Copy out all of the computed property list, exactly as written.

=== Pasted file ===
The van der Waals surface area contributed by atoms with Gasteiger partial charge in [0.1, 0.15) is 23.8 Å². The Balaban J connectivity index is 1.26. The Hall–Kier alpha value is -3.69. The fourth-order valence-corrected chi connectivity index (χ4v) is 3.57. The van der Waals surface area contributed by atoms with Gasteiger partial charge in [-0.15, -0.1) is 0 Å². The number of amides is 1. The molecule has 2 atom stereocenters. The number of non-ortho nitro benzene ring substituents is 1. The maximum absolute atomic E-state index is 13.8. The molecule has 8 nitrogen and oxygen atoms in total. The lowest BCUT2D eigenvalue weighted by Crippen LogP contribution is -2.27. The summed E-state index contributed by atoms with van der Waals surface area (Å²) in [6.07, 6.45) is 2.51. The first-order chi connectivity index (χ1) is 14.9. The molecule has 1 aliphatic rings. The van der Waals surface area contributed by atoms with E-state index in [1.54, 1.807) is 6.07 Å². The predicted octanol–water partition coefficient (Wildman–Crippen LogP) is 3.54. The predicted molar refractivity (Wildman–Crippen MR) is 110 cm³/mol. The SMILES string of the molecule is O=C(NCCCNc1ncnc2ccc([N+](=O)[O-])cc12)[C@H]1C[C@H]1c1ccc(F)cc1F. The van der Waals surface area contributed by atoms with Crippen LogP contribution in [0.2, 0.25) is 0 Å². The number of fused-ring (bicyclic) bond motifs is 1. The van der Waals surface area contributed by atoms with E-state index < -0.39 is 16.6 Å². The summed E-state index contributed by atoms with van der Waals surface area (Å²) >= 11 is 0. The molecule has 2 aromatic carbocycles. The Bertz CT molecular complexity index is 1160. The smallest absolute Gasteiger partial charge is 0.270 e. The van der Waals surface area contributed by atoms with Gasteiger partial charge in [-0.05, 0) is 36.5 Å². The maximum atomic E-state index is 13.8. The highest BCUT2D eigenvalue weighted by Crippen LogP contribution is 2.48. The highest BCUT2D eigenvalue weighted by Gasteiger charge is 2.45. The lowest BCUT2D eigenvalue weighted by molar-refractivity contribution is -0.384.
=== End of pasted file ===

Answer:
The van der Waals surface area contributed by atoms with Gasteiger partial charge in [0.1, 0.15) is 23.8 Å². The Balaban J connectivity index is 1.26. The Hall–Kier alpha value is -3.69. The fourth-order valence-corrected chi connectivity index (χ4v) is 3.57. The van der Waals surface area contributed by atoms with Gasteiger partial charge in [-0.15, -0.1) is 0 Å². The number of amides is 1. The molecule has 2 atom stereocenters. The number of non-ortho nitro benzene ring substituents is 1. The maximum absolute atomic E-state index is 13.8. The molecule has 8 nitrogen and oxygen atoms in total. The lowest BCUT2D eigenvalue weighted by Crippen LogP contribution is -2.27. The summed E-state index contributed by atoms with van der Waals surface area (Å²) in [6.07, 6.45) is 2.51. The first-order chi connectivity index (χ1) is 14.9. The molecule has 1 aliphatic rings. The van der Waals surface area contributed by atoms with E-state index in [1.54, 1.807) is 6.07 Å². The predicted octanol–water partition coefficient (Wildman–Crippen LogP) is 3.54. The predicted molar refractivity (Wildman–Crippen MR) is 110 cm³/mol. The SMILES string of the molecule is O=C(NCCCNc1ncnc2ccc([N+](=O)[O-])cc12)[C@H]1C[C@H]1c1ccc(F)cc1F. The van der Waals surface area contributed by atoms with Crippen LogP contribution in [0.2, 0.25) is 0 Å². The number of fused-ring (bicyclic) bond motifs is 1. The van der Waals surface area contributed by atoms with E-state index < -0.39 is 16.6 Å². The summed E-state index contributed by atoms with van der Waals surface area (Å²) >= 11 is 0. The molecule has 2 aromatic carbocycles. The Bertz CT molecular complexity index is 1160. The smallest absolute Gasteiger partial charge is 0.270 e. The van der Waals surface area contributed by atoms with Gasteiger partial charge in [-0.05, 0) is 36.5 Å². The maximum atomic E-state index is 13.8. The highest BCUT2D eigenvalue weighted by Crippen LogP contribution is 2.48. The highest BCUT2D eigenvalue weighted by Gasteiger charge is 2.45. The lowest BCUT2D eigenvalue weighted by molar-refractivity contribution is -0.384.